Eve Ensler's new play, which tells stories of girls from around the globe, sends out a strong message about female empowerment.
A vibrant cast of energetic young women are currently making a bold "girl power" grab at the Pershing Square Signature Center, where Emotional Creature: the secret life of girls around the world, adapted by Eve Ensler from her similarly titled book, is making its New York premiere. The show sends out a strong message about female empowerment, even if some stories contained in the show are not as effective as they could be.
In a departure from Ensler's best-known work, The Vagina Monologues, which was based on interviews with hundreds of women, the cast of characters in Emotional Creature are fictional creations, inspired by stories the playwright has heard in her global travels, but not corresponding to specific individuals.
Perhaps as a consequence of this method, certain sections of the piece feel overly clichéd. For example, in "Hunger Blog," the company — consisting of Ashley Bryant, Molly Carden, Emily S. Grosland, Joaquina Kalukango, Sade Namei, and Olivia Oguma — are members of an international Internet community of women with eating disorders. Director Jo Bonney aims for a farcical tone in this segment, but the sketch is too drawn out, and the humor just comes across as forced.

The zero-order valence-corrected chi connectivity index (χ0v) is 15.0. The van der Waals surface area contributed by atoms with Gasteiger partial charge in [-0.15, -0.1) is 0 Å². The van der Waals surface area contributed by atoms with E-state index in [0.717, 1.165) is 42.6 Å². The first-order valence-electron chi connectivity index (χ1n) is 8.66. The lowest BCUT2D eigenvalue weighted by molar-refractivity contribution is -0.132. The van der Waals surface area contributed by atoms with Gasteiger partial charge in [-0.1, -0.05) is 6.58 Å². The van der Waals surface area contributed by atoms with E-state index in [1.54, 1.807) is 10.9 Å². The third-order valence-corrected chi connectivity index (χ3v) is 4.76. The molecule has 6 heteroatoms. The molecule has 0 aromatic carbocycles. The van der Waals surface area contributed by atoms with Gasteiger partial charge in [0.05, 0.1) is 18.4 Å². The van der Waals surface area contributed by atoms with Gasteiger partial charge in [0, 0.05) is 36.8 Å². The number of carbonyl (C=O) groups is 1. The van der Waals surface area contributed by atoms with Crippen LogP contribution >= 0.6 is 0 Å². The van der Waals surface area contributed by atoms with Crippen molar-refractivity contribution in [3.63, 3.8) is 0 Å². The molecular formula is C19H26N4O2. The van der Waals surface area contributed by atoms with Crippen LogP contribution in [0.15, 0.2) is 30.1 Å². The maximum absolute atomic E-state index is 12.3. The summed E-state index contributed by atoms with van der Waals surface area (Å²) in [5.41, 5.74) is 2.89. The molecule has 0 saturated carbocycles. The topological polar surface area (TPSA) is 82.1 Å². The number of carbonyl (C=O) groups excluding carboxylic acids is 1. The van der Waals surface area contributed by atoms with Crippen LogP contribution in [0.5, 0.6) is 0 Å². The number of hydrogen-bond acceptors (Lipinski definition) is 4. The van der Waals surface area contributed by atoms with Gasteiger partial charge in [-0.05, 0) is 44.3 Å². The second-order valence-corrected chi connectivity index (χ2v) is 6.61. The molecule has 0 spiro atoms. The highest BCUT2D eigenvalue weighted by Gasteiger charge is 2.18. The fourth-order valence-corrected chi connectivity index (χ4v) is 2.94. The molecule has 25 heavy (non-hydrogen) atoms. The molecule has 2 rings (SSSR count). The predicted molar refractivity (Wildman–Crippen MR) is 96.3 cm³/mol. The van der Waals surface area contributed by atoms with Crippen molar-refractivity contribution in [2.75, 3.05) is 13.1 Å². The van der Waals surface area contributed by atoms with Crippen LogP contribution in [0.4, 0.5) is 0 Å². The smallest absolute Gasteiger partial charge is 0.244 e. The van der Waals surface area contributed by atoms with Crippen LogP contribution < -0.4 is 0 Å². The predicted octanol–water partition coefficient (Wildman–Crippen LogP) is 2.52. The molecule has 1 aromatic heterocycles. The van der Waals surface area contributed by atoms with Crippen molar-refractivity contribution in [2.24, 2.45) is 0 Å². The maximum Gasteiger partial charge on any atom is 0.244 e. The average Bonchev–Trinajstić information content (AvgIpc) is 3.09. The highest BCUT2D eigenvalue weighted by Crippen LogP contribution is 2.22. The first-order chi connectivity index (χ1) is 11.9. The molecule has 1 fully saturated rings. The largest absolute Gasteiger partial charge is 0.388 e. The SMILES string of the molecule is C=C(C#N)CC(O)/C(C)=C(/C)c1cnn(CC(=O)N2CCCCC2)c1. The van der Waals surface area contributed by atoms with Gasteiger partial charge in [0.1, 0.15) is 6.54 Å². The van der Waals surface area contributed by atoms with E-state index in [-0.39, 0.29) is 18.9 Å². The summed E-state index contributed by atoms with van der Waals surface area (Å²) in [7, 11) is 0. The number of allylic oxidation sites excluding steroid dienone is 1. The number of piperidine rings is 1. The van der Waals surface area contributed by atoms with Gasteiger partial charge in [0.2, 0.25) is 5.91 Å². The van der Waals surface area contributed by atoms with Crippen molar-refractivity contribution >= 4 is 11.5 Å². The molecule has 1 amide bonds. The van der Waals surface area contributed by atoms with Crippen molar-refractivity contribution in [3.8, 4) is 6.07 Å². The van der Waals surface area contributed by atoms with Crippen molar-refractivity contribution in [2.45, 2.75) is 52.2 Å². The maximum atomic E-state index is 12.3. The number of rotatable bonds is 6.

Several of the individual monologues have a stronger impact. Kalukango is riveting in the role of a teenager in the Congo, kidnapped and used as a sex slave for years. Bryant charms as a woman taking numerous photos of herself, trying to achieve the perfect Facebook profile shot. Oguma is hilarious as a factory worker in China who believes she is mentally embedding messages of revolution into the heads of the Barbie dolls she manufactures.
Grosland brings a sweet wistfulness to a girl who kissed another girl and found she liked it. After telling that story, the actress immediately launches into a haunting song filled with both sadness and yearning.
The show contains several such musical segments, with music and music direction by Charl-Johan Lingenfelder. The best of these is the incredibly catchy title song, performed by the entire company, which ends the show on a high note.